Hundreds of thousands of people flooded to Tahrir, the Liberation Square in Cairo. This is the largest demonstration in a week of unceasing demands for President Hosni Mubarak to leave after nearly 30 years in power, Egypt. 01/02/2011
The 2011 Egyptian protests, is an ongoing series of street demonstrations, marches, rallies, acts of civil disobedience, and rioting that began in Egypt on 25 January 2011, a day selected by April 6 Youth Movement organisers to coincide with the National Police Day holiday. The protests began with tens of thousands marching in Cairo and a string of other cities in Egypt. While localised protests had been common in previous years, the 2011 protests have been the largest demonstrations seen in Egypt since the 1977 Bread Riots and unprecedented in scope, drawing participants from a variety of socio-economic backgrounds and faiths.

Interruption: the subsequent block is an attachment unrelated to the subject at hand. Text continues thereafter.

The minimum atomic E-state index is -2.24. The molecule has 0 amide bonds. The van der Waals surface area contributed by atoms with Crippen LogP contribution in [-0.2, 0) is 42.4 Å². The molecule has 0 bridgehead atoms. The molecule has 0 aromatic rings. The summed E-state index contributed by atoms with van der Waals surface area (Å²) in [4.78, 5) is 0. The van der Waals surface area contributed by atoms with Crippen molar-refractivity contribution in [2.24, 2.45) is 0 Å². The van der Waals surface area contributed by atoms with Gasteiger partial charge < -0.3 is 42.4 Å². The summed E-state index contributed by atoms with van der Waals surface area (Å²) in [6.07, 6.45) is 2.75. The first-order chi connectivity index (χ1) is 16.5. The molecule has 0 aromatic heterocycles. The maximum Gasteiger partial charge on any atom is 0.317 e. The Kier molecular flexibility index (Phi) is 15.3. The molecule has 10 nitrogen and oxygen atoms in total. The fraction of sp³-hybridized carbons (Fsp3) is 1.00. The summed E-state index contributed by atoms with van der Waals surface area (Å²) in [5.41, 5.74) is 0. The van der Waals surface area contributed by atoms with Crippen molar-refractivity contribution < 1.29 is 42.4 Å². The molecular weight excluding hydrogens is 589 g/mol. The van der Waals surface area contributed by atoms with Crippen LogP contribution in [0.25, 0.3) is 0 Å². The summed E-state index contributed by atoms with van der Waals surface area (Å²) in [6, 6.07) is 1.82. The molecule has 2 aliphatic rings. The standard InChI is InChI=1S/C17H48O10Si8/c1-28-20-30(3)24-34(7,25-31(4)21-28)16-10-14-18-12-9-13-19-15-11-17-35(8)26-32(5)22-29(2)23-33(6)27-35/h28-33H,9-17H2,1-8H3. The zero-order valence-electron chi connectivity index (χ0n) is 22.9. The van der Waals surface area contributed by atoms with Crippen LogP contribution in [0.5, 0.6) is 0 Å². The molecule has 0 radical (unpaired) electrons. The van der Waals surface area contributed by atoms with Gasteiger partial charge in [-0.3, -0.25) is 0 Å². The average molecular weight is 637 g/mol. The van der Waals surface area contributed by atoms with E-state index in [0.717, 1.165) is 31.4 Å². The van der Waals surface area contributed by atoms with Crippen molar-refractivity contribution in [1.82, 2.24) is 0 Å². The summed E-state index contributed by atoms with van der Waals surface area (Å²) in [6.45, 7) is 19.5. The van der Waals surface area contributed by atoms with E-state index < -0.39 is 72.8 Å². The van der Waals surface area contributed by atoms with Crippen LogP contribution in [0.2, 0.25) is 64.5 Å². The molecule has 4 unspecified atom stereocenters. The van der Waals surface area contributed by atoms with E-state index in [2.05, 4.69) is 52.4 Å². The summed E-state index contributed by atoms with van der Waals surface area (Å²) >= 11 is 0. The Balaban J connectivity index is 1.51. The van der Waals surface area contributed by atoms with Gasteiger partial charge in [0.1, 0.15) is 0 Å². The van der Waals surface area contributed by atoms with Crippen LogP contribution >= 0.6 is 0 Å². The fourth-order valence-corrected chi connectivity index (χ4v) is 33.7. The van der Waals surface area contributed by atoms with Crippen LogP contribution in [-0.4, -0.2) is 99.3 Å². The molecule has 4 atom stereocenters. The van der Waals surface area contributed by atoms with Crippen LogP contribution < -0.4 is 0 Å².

The demonstrations and riots started in the weeks after the Tunisian uprising, with many protesters carrying Tunisian flags as a symbol of their influence. It is part of the 2010–2011 Arab world protests that have included and followed Tunisia's revolution. Grievances for Egyptian protesters have focused on legal and political issues including police brutality, state of emergency laws, lack of free elections and free speech, and corruption, as well as economic issues including high unemployment, food price inflation, and low minimum wages.
Demands from protest organizers included rights of freedom and justice, the end of the Hosni Mubarak regime, and a new government that represents the interests of the Egyptian people